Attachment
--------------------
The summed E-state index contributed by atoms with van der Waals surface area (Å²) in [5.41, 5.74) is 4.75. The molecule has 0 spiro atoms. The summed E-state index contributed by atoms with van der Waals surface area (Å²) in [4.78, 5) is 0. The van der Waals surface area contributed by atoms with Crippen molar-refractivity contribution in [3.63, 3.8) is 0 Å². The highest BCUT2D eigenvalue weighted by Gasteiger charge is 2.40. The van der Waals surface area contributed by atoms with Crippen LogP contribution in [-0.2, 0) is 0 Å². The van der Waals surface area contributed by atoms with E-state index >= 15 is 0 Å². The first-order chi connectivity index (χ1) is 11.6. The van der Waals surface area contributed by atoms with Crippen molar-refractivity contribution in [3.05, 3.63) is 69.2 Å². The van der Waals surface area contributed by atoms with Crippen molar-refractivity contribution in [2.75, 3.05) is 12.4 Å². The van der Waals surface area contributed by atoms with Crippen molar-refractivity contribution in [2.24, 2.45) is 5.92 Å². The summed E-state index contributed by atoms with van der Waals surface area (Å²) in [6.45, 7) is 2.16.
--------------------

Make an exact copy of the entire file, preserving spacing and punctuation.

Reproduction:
The summed E-state index contributed by atoms with van der Waals surface area (Å²) in [5.41, 5.74) is 4.75. The molecule has 0 spiro atoms. The summed E-state index contributed by atoms with van der Waals surface area (Å²) in [4.78, 5) is 0. The van der Waals surface area contributed by atoms with Crippen molar-refractivity contribution in [3.63, 3.8) is 0 Å². The highest BCUT2D eigenvalue weighted by Gasteiger charge is 2.40. The van der Waals surface area contributed by atoms with Crippen LogP contribution in [-0.2, 0) is 0 Å². The van der Waals surface area contributed by atoms with E-state index >= 15 is 0 Å². The first-order chi connectivity index (χ1) is 11.6. The van der Waals surface area contributed by atoms with Crippen molar-refractivity contribution in [3.05, 3.63) is 69.2 Å². The van der Waals surface area contributed by atoms with Crippen molar-refractivity contribution in [2.75, 3.05) is 12.4 Å². The van der Waals surface area contributed by atoms with Crippen molar-refractivity contribution in [2.24, 2.45) is 5.92 Å². The summed E-state index contributed by atoms with van der Waals surface area (Å²) in [6.45, 7) is 2.16.